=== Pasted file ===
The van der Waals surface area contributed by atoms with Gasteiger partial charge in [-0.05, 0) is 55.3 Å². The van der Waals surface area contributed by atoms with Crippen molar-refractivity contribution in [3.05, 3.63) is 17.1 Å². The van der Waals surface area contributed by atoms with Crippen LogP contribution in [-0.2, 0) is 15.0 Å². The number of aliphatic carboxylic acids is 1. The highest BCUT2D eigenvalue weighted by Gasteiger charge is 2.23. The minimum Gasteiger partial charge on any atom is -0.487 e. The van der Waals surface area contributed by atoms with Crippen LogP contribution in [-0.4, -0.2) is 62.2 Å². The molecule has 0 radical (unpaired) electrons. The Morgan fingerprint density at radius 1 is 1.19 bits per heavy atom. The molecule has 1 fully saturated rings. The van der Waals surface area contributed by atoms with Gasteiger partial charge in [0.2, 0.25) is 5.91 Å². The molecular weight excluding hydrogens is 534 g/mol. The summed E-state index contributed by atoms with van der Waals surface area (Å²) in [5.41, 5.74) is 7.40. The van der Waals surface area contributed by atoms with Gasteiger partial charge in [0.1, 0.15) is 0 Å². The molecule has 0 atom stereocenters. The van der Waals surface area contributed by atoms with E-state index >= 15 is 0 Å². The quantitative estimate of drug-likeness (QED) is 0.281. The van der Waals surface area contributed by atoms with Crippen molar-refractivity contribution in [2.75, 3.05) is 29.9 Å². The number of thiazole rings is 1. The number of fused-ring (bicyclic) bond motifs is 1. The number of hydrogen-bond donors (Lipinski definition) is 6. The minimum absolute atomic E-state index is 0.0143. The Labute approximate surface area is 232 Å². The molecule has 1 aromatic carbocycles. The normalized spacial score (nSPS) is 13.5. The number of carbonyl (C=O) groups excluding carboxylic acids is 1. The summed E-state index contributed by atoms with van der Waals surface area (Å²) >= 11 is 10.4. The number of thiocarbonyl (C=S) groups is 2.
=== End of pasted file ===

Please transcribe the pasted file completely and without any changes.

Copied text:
The van der Waals surface area contributed by atoms with Gasteiger partial charge in [-0.05, 0) is 55.3 Å². The van der Waals surface area contributed by atoms with Crippen molar-refractivity contribution in [3.05, 3.63) is 17.1 Å². The van der Waals surface area contributed by atoms with Crippen LogP contribution in [-0.2, 0) is 15.0 Å². The number of aliphatic carboxylic acids is 1. The highest BCUT2D eigenvalue weighted by Gasteiger charge is 2.23. The minimum Gasteiger partial charge on any atom is -0.487 e. The van der Waals surface area contributed by atoms with Crippen LogP contribution in [-0.4, -0.2) is 62.2 Å². The molecule has 0 radical (unpaired) electrons. The Morgan fingerprint density at radius 1 is 1.19 bits per heavy atom. The molecule has 1 fully saturated rings. The van der Waals surface area contributed by atoms with Gasteiger partial charge in [0.2, 0.25) is 5.91 Å². The molecular weight excluding hydrogens is 534 g/mol. The summed E-state index contributed by atoms with van der Waals surface area (Å²) in [5.41, 5.74) is 7.40. The van der Waals surface area contributed by atoms with Gasteiger partial charge in [0.1, 0.15) is 0 Å². The molecule has 0 atom stereocenters. The van der Waals surface area contributed by atoms with E-state index >= 15 is 0 Å². The quantitative estimate of drug-likeness (QED) is 0.281. The van der Waals surface area contributed by atoms with Crippen molar-refractivity contribution in [2.75, 3.05) is 29.9 Å². The number of thiazole rings is 1. The number of fused-ring (bicyclic) bond motifs is 1. The number of hydrogen-bond donors (Lipinski definition) is 6. The minimum absolute atomic E-state index is 0.0143. The Labute approximate surface area is 232 Å². The molecule has 1 aromatic carbocycles. The normalized spacial score (nSPS) is 13.5. The number of carbonyl (C=O) groups excluding carboxylic acids is 1. The summed E-state index contributed by atoms with van der Waals surface area (Å²) >= 11 is 10.4. The number of thiocarbonyl (C=S) groups is 2.